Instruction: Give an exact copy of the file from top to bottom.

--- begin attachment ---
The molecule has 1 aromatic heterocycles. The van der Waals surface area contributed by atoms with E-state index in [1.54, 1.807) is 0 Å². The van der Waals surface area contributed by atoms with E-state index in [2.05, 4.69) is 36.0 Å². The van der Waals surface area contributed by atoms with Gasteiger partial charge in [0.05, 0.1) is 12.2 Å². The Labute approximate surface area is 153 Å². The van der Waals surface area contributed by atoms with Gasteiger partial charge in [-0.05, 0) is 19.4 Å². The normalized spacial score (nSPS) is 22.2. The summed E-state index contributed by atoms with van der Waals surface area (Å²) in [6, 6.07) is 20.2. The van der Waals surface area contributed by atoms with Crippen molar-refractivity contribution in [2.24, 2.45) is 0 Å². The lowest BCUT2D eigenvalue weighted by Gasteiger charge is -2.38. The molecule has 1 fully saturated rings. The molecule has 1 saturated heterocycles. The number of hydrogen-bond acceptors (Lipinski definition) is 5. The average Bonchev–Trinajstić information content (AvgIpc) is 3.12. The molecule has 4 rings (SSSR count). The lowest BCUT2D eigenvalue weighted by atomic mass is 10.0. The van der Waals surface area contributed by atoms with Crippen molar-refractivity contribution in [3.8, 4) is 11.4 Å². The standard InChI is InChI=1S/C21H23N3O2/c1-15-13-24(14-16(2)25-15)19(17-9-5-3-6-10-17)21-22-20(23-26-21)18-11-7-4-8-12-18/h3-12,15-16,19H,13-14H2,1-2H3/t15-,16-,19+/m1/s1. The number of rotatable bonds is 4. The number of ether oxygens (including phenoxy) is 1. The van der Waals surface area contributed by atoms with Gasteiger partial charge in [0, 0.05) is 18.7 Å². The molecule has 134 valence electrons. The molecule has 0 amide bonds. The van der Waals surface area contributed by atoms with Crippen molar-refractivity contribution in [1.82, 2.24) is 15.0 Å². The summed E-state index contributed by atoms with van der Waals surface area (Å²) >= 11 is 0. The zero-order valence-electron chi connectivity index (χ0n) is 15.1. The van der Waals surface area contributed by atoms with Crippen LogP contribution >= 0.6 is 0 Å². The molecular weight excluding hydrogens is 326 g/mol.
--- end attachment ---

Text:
The molecule has 1 aromatic heterocycles. The van der Waals surface area contributed by atoms with E-state index in [1.54, 1.807) is 0 Å². The van der Waals surface area contributed by atoms with E-state index in [2.05, 4.69) is 36.0 Å². The van der Waals surface area contributed by atoms with Gasteiger partial charge in [0.05, 0.1) is 12.2 Å². The Labute approximate surface area is 153 Å². The van der Waals surface area contributed by atoms with Gasteiger partial charge in [-0.05, 0) is 19.4 Å². The normalized spacial score (nSPS) is 22.2. The summed E-state index contributed by atoms with van der Waals surface area (Å²) in [6, 6.07) is 20.2. The van der Waals surface area contributed by atoms with Crippen molar-refractivity contribution in [2.24, 2.45) is 0 Å². The lowest BCUT2D eigenvalue weighted by Gasteiger charge is -2.38. The molecule has 1 fully saturated rings. The molecule has 1 saturated heterocycles. The number of hydrogen-bond acceptors (Lipinski definition) is 5. The average Bonchev–Trinajstić information content (AvgIpc) is 3.12. The molecule has 4 rings (SSSR count). The lowest BCUT2D eigenvalue weighted by atomic mass is 10.0. The van der Waals surface area contributed by atoms with Crippen molar-refractivity contribution in [3.8, 4) is 11.4 Å². The standard InChI is InChI=1S/C21H23N3O2/c1-15-13-24(14-16(2)25-15)19(17-9-5-3-6-10-17)21-22-20(23-26-21)18-11-7-4-8-12-18/h3-12,15-16,19H,13-14H2,1-2H3/t15-,16-,19+/m1/s1. The number of rotatable bonds is 4. The number of ether oxygens (including phenoxy) is 1. The van der Waals surface area contributed by atoms with Gasteiger partial charge in [0, 0.05) is 18.7 Å². The molecule has 134 valence electrons. The molecule has 0 amide bonds. The van der Waals surface area contributed by atoms with Crippen molar-refractivity contribution in [1.82, 2.24) is 15.0 Å². The summed E-state index contributed by atoms with van der Waals surface area (Å²) >= 11 is 0. The zero-order valence-electron chi connectivity index (χ0n) is 15.1. The van der Waals surface area contributed by atoms with Crippen LogP contribution >= 0.6 is 0 Å². The molecular weight excluding hydrogens is 326 g/mol.